According to market tracker barchart.com, cocoa prices also saw support from continued concerns about lower cocoa production in West Africa due to a lack of fertilizer. However, as this publication reported earlier this week, recent weather in cocoa-growing areas in West Africa has been generally favourable.
The International Cocoa Organization (ICCO) said the shortage of fertilizers on cocoa farms would likely hurt cocoa bean crop quantity, quality, and size next year – and that weather conditions and disease are negatively affecting cocoa production this year. Also, trade disruptions and high freight rates are impacting the cocoa and fertilizer trade.
Global cocoa demand for Q2 has been mixed. The Cocoa Association of Asia (CCA) reported 22 July that Q2 Asia cocoa grindings rose +3.6% y/y to 228,895 MT, a new record for the quarter and the second-highest grind in the history of the CCA. Conversely, the European Cocoa Association on 20 July reported that European Q2 cocoa grindings fell -2.5% q/q to 364,081 MT. The National Confectioners Association on 22 July reported that Q2 North American cocoa grindings fell -6.3% y/y to 115,899 MT.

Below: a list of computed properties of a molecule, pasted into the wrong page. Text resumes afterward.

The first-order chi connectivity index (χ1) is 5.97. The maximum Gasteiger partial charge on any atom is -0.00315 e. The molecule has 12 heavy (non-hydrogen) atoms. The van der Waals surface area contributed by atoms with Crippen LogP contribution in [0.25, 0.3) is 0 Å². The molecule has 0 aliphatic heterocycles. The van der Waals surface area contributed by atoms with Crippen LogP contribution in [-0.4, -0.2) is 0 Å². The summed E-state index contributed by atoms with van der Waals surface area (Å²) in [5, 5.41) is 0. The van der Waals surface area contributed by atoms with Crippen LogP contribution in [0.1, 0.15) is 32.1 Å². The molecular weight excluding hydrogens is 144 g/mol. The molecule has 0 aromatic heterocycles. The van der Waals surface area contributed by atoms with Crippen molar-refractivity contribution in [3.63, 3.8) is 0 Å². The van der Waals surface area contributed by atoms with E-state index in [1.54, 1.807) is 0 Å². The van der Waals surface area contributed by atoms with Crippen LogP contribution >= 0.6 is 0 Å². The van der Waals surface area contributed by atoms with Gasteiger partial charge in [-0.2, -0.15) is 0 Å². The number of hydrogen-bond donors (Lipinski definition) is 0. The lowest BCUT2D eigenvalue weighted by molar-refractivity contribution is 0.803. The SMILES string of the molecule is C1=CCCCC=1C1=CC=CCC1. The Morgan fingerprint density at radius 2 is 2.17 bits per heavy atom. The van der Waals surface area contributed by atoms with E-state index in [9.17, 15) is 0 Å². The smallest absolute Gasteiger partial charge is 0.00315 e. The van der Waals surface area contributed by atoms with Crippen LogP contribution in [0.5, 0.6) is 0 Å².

The Cote d’Ivoire government reported Tuesday (9 August) that its cocoa farmers sent a cumulative 2.390 MMT of cocoa to the country’s ports from 1 October to 7 August, up +0.4% y/y.
In a ‘bullish factor’, barchart.com said last month Ghana reported that its 2021-22 cocoa crop fell by -35% y/y to 685,000 MT, the smallest crop in 12 years, due to drought and swollen shoot virus.
Ghana is the world's second-largest cocoa producer, behind Cote d’Ivoire. However, the Ghana Cocoa Board estimates 2022-23 Ghana cocoa production will rebound +31% y/y to 850,000 MT.
Recent reports on chocolate demand have also been mixed. Researcher IRI reported in July that the volume of chocolate products sold in the US dropped -1.5% y/y in the 13 weeks ended 12 June.
However, Barry Callebaut, the world's leading manufacturer of chocolate and cocoa products, reported last week that its global chocolate sales grew +9.1% in the first nine months of the fiscal year 2021-22 ended 31 May.
At the beginning of the year, the ICCO projected that global 2021-22 cocoa production would fall -by 5.2% y/y to 4.955 MMT from a record 5.226 MMT in 2020/21. ICCO estimates the global 2021-22 cocoa market will fall into a deficit of -181,000 MT from a surplus of +215,000 in 2020-21.